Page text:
TAHLEQUAH, Okla. -- Deputy Principal Chief Joe Grayson Jr. may be one of
the most important members of the Cherokee Nation tribal government, but he
simply refers to himself as an "old working guy" who enjoys hands-on hard
Grayson was elected to the office of Eastern Oklahoma area vice president
for the National Congress of American Indians during 62nd annual convention
in early November. He will serve a two-year term on the NCAI board of
directors. "I am extremely honored to serve in this position," said
Grayson. "I will represent all Indians equally and fairly. I will be Indian
first and Cherokee second."
Grayson received 53 percent of the votes cast, beating out Charles Locust,
deputy chief of the United Keetoowah Band of Cherokee Indians in Oklahoma,
with 31 percent, and John Berry, chairman of the Quapaw Nation, with 16
percent for the coveted office.
As vice president, Grayson will preside over three annual meetings of the
Eastern Oklahoma NCAI caucuses and will represent the Eastern Oklahoma area
on the board. He will represent the Muscogee Creek, Chickasaw, Shawnee,
Quapaw, Osage, Miami, Alabama Quassarte, Delaware, and the United Keetoowah
Band of Cherokee, as well as the Cherokee Nations.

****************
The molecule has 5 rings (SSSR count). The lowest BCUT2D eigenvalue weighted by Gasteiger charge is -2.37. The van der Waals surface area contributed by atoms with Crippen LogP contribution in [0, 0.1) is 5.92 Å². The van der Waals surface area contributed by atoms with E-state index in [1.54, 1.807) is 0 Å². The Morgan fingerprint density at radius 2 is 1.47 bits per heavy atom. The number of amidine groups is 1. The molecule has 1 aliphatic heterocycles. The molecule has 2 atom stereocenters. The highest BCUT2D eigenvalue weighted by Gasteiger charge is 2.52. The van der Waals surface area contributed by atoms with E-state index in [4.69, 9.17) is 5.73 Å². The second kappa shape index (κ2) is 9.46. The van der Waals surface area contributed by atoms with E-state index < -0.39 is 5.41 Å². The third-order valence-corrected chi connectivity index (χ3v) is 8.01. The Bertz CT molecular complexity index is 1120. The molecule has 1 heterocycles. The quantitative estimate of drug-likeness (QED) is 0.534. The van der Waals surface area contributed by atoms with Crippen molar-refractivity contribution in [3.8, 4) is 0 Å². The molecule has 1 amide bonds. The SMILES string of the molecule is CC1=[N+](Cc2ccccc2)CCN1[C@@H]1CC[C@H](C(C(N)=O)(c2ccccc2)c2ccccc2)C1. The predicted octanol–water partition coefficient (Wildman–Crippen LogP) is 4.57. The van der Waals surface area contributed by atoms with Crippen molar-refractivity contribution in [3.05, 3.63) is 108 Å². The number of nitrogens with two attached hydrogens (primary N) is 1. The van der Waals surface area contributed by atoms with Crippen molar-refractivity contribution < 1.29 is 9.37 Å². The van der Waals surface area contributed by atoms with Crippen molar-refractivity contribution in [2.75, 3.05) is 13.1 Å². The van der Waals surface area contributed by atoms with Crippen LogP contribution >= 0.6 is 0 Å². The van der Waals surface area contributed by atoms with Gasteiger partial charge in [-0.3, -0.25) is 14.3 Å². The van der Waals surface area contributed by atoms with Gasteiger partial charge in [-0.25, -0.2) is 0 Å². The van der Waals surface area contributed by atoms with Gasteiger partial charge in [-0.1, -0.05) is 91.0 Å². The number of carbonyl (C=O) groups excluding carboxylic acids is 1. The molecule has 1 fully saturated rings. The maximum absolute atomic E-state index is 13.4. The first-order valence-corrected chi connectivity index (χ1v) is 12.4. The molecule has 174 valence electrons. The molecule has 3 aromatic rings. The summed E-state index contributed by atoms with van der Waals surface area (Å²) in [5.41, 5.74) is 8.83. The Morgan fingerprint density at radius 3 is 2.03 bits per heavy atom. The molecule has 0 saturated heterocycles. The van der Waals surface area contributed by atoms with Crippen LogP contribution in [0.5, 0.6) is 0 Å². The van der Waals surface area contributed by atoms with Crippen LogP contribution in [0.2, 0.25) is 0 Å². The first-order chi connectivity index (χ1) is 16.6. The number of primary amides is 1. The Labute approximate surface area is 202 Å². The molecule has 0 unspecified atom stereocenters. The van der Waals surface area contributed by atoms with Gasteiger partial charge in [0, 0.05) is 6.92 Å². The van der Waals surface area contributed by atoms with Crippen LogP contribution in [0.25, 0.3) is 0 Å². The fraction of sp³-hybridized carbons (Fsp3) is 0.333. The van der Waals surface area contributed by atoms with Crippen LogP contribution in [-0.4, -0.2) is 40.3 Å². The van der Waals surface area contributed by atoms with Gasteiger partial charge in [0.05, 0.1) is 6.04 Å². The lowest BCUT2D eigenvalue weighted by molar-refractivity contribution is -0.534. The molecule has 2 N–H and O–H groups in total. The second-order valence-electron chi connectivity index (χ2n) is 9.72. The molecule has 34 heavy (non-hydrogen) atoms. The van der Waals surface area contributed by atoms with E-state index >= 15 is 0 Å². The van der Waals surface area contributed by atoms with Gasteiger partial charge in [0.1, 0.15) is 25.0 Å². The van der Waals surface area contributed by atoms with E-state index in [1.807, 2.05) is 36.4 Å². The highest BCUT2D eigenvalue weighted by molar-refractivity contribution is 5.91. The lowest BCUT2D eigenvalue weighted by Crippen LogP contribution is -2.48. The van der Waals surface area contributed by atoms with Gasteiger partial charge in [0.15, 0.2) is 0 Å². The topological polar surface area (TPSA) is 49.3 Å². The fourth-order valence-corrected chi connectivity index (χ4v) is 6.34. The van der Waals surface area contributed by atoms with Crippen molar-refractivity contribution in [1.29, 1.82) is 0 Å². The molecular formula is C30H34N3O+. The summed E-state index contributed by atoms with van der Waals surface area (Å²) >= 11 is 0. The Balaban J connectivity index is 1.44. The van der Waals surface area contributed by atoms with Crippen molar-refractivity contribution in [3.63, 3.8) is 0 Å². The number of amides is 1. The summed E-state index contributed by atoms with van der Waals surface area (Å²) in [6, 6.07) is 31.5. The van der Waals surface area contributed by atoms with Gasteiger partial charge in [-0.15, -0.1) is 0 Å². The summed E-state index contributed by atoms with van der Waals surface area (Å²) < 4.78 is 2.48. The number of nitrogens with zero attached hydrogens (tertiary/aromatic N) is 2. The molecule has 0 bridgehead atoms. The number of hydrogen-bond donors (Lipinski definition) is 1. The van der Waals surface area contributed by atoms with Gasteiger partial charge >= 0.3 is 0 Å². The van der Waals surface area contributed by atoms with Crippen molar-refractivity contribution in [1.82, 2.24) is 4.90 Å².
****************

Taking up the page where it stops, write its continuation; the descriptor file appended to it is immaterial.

In addition, he will continue with his regular duties as deputy principal
"[Principal Chief Chad Smith] and I work 24/7," Grayson pointed out. "If I
go to the store, people stop me. If I go to Wal-Mart, people stop and ask
me a few questions. I've gotten phone calls late in the evening and late at
night. As far as an average day, it's probably nine hours or so, maybe 10.
A lot of times it's more than that. It's not a five-day-a-week job because
on weekends Chad and I go places."
Grayson's job also includes taking Smith's place when he cannot attend
meetings, which requires knowledge of tribal affairs and business. Aside
from that, he regularly presides over the tribal council meetings. "I only
get to vote in case of a tie. I have been deputy chief for two years and
I've gotten to vote twice, and that was during the same night," he laughed.
The deputy chief worked as a plumber for more than 30 years, retiring after
20 years at W.W. Hastings Hospital in Tahlequah in 2003. He attributes his
strong work ethic to his experience in the military.
He served with the 4th Infantry Division in the central highlands of
Vietnam near Cambodia from 1968 -- '69. And he hails from four generations
of veterans, including his grandfather, Napoleon Bonaparte Grayson, who
served in the Army during World War I; his father, Joe Grayson Sr., who
served in the Army during World War II, and his son, Stuart, who served as
a Marine in Europe before Sept. 11, 2001.
After his release from the Army, he selected plumbing as a profession while
attending a job fair in Tulsa. "The VA hospital in Muskogee had an opening
for a plumber and an electrician. I hate to get shocked, but I don't mind
getting wet, so I went for the plumbing position."
Grayson also enjoys gun collecting and hunting. "I hunt deer, rabbit and
all kinds of small things, but I don't get to hunt as much now since I'm
deputy chief." He said he doesn't mind missing out on hunting because he
enjoys serving Indian people.
During a brief speech before the assembled Eastern Oklahoma tribal voters,
Grayson said he believed his experience as a veteran and as deputy
principal chief of the Cherokee Nation, the largest tribe in Oklahoma, made
him a viable candidate for the national office.